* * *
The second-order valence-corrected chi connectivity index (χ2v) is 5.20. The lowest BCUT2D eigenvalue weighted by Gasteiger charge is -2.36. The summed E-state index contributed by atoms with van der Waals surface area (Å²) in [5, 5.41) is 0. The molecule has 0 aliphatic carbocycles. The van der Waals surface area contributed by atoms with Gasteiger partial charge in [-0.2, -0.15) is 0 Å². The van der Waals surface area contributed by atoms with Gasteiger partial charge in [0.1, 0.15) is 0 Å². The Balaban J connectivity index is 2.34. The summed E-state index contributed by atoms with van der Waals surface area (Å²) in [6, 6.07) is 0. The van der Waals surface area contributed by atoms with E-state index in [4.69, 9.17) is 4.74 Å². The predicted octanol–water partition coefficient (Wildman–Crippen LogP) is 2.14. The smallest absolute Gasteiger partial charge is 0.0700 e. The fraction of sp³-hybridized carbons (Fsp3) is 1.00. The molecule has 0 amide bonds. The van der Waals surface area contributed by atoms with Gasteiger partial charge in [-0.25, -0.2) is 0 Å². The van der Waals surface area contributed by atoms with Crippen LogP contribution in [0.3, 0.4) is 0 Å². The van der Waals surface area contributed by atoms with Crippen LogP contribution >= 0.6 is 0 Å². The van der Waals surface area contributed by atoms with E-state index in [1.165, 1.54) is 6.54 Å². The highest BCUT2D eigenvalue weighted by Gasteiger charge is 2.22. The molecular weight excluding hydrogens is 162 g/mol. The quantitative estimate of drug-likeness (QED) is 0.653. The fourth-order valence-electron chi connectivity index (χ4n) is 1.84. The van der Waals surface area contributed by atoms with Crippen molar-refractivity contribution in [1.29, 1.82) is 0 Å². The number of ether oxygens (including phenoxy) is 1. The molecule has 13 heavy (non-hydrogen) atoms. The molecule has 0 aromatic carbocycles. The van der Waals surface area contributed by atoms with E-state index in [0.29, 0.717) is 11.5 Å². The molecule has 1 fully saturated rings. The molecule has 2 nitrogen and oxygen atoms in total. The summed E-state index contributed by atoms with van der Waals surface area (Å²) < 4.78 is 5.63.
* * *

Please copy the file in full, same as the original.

The second-order valence-corrected chi connectivity index (χ2v) is 5.20. The lowest BCUT2D eigenvalue weighted by Gasteiger charge is -2.36. The summed E-state index contributed by atoms with van der Waals surface area (Å²) in [5, 5.41) is 0. The molecule has 0 aliphatic carbocycles. The van der Waals surface area contributed by atoms with Gasteiger partial charge in [-0.2, -0.15) is 0 Å². The van der Waals surface area contributed by atoms with Gasteiger partial charge in [0.1, 0.15) is 0 Å². The Balaban J connectivity index is 2.34. The summed E-state index contributed by atoms with van der Waals surface area (Å²) in [6, 6.07) is 0. The van der Waals surface area contributed by atoms with E-state index in [4.69, 9.17) is 4.74 Å². The predicted octanol–water partition coefficient (Wildman–Crippen LogP) is 2.14. The smallest absolute Gasteiger partial charge is 0.0700 e. The fraction of sp³-hybridized carbons (Fsp3) is 1.00. The molecule has 0 amide bonds. The van der Waals surface area contributed by atoms with Gasteiger partial charge in [-0.25, -0.2) is 0 Å². The van der Waals surface area contributed by atoms with Crippen LogP contribution in [0.3, 0.4) is 0 Å². The van der Waals surface area contributed by atoms with Crippen LogP contribution >= 0.6 is 0 Å². The van der Waals surface area contributed by atoms with E-state index in [1.165, 1.54) is 6.54 Å². The highest BCUT2D eigenvalue weighted by Gasteiger charge is 2.22. The molecular weight excluding hydrogens is 162 g/mol. The quantitative estimate of drug-likeness (QED) is 0.653. The fourth-order valence-electron chi connectivity index (χ4n) is 1.84. The van der Waals surface area contributed by atoms with Crippen molar-refractivity contribution in [1.29, 1.82) is 0 Å². The number of ether oxygens (including phenoxy) is 1. The molecule has 13 heavy (non-hydrogen) atoms. The molecule has 0 aromatic carbocycles. The van der Waals surface area contributed by atoms with E-state index in [0.29, 0.717) is 11.5 Å². The molecule has 1 fully saturated rings. The molecule has 2 nitrogen and oxygen atoms in total. The summed E-state index contributed by atoms with van der Waals surface area (Å²) < 4.78 is 5.63.